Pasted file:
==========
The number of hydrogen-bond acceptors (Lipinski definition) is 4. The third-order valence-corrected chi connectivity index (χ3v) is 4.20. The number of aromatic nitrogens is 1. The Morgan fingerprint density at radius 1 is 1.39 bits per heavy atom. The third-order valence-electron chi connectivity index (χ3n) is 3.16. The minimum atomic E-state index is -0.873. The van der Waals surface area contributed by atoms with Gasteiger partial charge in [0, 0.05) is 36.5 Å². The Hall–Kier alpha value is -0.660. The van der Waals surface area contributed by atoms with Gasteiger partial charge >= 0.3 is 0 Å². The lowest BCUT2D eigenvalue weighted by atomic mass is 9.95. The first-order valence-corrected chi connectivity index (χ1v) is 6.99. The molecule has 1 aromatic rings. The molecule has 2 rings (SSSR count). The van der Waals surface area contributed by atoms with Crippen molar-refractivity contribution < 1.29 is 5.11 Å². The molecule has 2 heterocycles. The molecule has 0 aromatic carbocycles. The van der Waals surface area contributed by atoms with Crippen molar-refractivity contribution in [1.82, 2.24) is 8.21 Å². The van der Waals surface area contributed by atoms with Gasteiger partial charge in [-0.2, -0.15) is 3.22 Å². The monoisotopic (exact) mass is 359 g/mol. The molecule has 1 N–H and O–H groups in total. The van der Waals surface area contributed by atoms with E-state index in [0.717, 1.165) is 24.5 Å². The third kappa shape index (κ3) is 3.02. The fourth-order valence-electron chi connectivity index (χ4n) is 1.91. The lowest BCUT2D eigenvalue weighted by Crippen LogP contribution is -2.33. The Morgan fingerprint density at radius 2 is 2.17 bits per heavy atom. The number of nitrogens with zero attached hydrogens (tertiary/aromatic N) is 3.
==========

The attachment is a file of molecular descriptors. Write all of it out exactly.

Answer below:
The number of hydrogen-bond acceptors (Lipinski definition) is 4. The third-order valence-corrected chi connectivity index (χ3v) is 4.20. The number of aromatic nitrogens is 1. The Morgan fingerprint density at radius 1 is 1.39 bits per heavy atom. The third-order valence-electron chi connectivity index (χ3n) is 3.16. The minimum atomic E-state index is -0.873. The van der Waals surface area contributed by atoms with Gasteiger partial charge in [0, 0.05) is 36.5 Å². The Hall–Kier alpha value is -0.660. The van der Waals surface area contributed by atoms with Gasteiger partial charge >= 0.3 is 0 Å². The lowest BCUT2D eigenvalue weighted by atomic mass is 9.95. The first-order valence-corrected chi connectivity index (χ1v) is 6.99. The molecule has 1 aromatic rings. The molecule has 2 rings (SSSR count). The van der Waals surface area contributed by atoms with Crippen molar-refractivity contribution < 1.29 is 5.11 Å². The molecule has 2 heterocycles. The molecule has 0 aromatic carbocycles. The van der Waals surface area contributed by atoms with Crippen molar-refractivity contribution in [1.82, 2.24) is 8.21 Å². The van der Waals surface area contributed by atoms with Gasteiger partial charge in [-0.2, -0.15) is 3.22 Å². The monoisotopic (exact) mass is 359 g/mol. The molecule has 1 N–H and O–H groups in total. The van der Waals surface area contributed by atoms with E-state index in [0.717, 1.165) is 24.5 Å². The third kappa shape index (κ3) is 3.02. The fourth-order valence-electron chi connectivity index (χ4n) is 1.91. The lowest BCUT2D eigenvalue weighted by Crippen LogP contribution is -2.33. The Morgan fingerprint density at radius 2 is 2.17 bits per heavy atom. The number of nitrogens with zero attached hydrogens (tertiary/aromatic N) is 3.